|Image courtesy of Terracotta Distribution|
It's not an easy task to review Arirang for a plethora of reasons. Firstly, you really are unlikely to have seen anything quite like it. It's theoretically a documentary, but there are enough subversions and eccentricities to blur that simplistic distinction. Huge amounts of the film are simply Kim's monologues to camera... actually that's not entirely accurate either. At various junctures, Kim edits himself interviewing himself as an almost dual personality, while another lengthy sequence has the 'real' (a further blurry distinction) Kim engage in discourse with his own shadow. So the monologues in the film are actually dialogues, or are they? Other scenes have Kim haunted by an invisible figure knocking on the door in the film's one real admittance of metaphorical fiction. Suffice to say, a run-of-the-mill documentary this is not, and the mere form of Arirang is wholly nontraditional.
So what is it then? A self-portrait, perhaps. Indeed, this may be one of the most intensely navel-gazing films ever made. We can only assume Ki-duk Kim is being brutally honest here, and the results drift between mesmirising, upsetting and - at times - sort of uncomfortable. One sequence has Kim rewatching Spring Summer... and breaking down in tears in the process. It's a heartbreaking moment, and a summation of Kim's struggles and the film's thematic arc. On the other hand, there are times the unflinching honesty becomes slightly exhausting. Ki-duk blasts into off-key renditions of 'Arirang' - the folk song that lends the film its title - several times, with increasingly discomforting results.
As said, critiquing Arirang in traditional terms is a difficult ask. You are essentially watching a one-man show. Many will find considerable stretches of the film tedious, perhaps even those who ultimately emerge admiring it. Others will take umbrage with Kim's constant reminders of his international successes (curiously, his relative lack of success and acclaim in Korea itself is only infrequently and ambiguously commented upon). It could be interpreted as a straight-up rant at time. Some may even argue its little more than a selfish exercise in narcissism, unworthy of wide release. Perhaps inarguable is that for a film shot on a Canon 5D and seemingly edited in a tent within a cabin, its inevitable roughness actually looks pretty decent (low light conditions notwithstanding), especially a handful of relatively pointless yet pretty pre-composed landscape and 'action' shots.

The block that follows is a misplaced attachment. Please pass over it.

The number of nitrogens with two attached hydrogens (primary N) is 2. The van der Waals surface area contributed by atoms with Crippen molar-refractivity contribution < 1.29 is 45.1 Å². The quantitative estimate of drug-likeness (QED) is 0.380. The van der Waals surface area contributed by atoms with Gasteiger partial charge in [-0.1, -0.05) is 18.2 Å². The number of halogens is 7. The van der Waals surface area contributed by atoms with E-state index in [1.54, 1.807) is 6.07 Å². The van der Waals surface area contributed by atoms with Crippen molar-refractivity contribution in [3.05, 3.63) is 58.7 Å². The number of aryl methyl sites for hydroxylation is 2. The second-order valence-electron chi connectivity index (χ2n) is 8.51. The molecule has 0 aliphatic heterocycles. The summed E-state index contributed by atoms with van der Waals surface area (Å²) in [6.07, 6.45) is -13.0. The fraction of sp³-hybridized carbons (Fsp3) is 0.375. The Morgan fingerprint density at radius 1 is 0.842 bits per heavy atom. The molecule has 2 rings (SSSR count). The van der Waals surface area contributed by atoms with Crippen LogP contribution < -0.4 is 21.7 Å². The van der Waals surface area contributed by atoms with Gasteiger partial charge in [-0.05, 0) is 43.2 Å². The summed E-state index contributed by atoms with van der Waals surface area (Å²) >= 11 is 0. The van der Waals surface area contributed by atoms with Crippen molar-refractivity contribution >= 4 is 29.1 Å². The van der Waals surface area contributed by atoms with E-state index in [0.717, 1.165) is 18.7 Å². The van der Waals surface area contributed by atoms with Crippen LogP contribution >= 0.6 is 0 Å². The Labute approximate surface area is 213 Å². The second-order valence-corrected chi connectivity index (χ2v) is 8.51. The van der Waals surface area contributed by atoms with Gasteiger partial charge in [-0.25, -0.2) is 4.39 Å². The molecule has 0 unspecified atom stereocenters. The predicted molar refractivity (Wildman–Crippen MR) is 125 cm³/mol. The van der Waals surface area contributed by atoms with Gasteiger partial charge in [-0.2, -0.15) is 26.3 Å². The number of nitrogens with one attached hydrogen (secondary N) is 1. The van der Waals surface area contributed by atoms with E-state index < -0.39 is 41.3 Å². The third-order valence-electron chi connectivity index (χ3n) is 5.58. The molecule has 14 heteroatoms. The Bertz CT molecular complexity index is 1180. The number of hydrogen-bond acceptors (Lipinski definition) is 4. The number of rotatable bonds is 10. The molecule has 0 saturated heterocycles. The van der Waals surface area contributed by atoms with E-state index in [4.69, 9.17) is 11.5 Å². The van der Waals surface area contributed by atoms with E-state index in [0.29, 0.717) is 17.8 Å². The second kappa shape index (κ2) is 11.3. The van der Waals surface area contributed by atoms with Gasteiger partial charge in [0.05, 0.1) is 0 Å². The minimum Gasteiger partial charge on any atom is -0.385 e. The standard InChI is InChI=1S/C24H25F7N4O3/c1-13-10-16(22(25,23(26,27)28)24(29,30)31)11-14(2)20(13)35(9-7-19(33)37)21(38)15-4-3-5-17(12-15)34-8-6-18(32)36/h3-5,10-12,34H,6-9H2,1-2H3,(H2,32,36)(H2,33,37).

Arirang isn't a film I 'liked' in the traditional sense, although despite some of the film's very rough edges I'm fairly sure it was worth the effort. Because what Arirang does is create a powerful, complex portrait of a troubled soul who undeniably finds great solace in the cinematic form. The film almost acts as a coming-of-age ritual, as we're invited to rediscover his film-making passion along with him. It's most certainly a strange, challenging and undefinable film. But Arirang was clearly a therapeutic exercise first and foremost. The film appropriately ends with a montage of photographs of Ki-duk Kim the prolific director. And it's not surprising that, Arirang released into the wild, that same director returned to fiction within a short period of time (with his two latest films Amen and Poongsan hopefully due a Western release in the near future).
Arirang is Ki-duk Kim externalising and filming his deep-rooted internal struggles. I can't guarantee you'll find said navel-gazing worthy of a public airing, but for those who come along for the ride there may will be insight hidden amidst the fluff.
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